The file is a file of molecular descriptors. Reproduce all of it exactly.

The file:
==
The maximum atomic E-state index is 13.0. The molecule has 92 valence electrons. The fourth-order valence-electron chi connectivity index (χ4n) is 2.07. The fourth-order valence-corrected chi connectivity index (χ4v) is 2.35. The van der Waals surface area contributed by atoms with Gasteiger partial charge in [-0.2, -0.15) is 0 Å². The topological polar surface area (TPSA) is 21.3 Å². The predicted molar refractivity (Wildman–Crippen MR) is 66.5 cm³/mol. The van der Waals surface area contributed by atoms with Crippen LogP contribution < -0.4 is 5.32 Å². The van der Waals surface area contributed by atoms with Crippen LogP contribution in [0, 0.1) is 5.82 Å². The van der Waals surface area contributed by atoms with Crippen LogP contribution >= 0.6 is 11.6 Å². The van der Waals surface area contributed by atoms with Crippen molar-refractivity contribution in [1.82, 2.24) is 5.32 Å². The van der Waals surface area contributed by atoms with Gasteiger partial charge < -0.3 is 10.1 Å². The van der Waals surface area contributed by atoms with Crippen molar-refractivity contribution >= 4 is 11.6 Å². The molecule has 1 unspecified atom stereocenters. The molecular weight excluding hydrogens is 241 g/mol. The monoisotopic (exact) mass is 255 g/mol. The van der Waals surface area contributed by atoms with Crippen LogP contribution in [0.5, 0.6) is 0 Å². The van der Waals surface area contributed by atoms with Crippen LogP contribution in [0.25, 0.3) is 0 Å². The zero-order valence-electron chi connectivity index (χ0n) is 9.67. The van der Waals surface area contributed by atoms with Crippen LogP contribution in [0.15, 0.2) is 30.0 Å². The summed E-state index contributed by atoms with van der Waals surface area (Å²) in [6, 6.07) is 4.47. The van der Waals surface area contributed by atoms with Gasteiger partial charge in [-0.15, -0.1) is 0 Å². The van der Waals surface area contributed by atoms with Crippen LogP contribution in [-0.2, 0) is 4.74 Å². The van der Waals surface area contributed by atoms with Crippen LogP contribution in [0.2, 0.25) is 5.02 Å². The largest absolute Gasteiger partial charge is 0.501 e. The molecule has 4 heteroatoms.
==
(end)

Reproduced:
The maximum atomic E-state index is 13.0. The molecule has 92 valence electrons. The fourth-order valence-electron chi connectivity index (χ4n) is 2.07. The fourth-order valence-corrected chi connectivity index (χ4v) is 2.35. The van der Waals surface area contributed by atoms with Gasteiger partial charge in [-0.2, -0.15) is 0 Å². The topological polar surface area (TPSA) is 21.3 Å². The predicted molar refractivity (Wildman–Crippen MR) is 66.5 cm³/mol. The van der Waals surface area contributed by atoms with Crippen LogP contribution < -0.4 is 5.32 Å². The van der Waals surface area contributed by atoms with Crippen LogP contribution in [0, 0.1) is 5.82 Å². The van der Waals surface area contributed by atoms with Crippen LogP contribution >= 0.6 is 11.6 Å². The van der Waals surface area contributed by atoms with Crippen molar-refractivity contribution in [1.82, 2.24) is 5.32 Å². The van der Waals surface area contributed by atoms with Gasteiger partial charge < -0.3 is 10.1 Å². The van der Waals surface area contributed by atoms with Crippen molar-refractivity contribution >= 4 is 11.6 Å². The molecule has 1 unspecified atom stereocenters. The molecular weight excluding hydrogens is 241 g/mol. The monoisotopic (exact) mass is 255 g/mol. The van der Waals surface area contributed by atoms with Crippen LogP contribution in [0.5, 0.6) is 0 Å². The van der Waals surface area contributed by atoms with Crippen LogP contribution in [0.25, 0.3) is 0 Å². The zero-order valence-electron chi connectivity index (χ0n) is 9.67. The van der Waals surface area contributed by atoms with Crippen LogP contribution in [0.15, 0.2) is 30.0 Å². The summed E-state index contributed by atoms with van der Waals surface area (Å²) in [6, 6.07) is 4.47. The van der Waals surface area contributed by atoms with Gasteiger partial charge in [-0.15, -0.1) is 0 Å². The van der Waals surface area contributed by atoms with Crippen LogP contribution in [-0.2, 0) is 4.74 Å². The van der Waals surface area contributed by atoms with Crippen LogP contribution in [0.2, 0.25) is 5.02 Å². The largest absolute Gasteiger partial charge is 0.501 e. The molecule has 4 heteroatoms.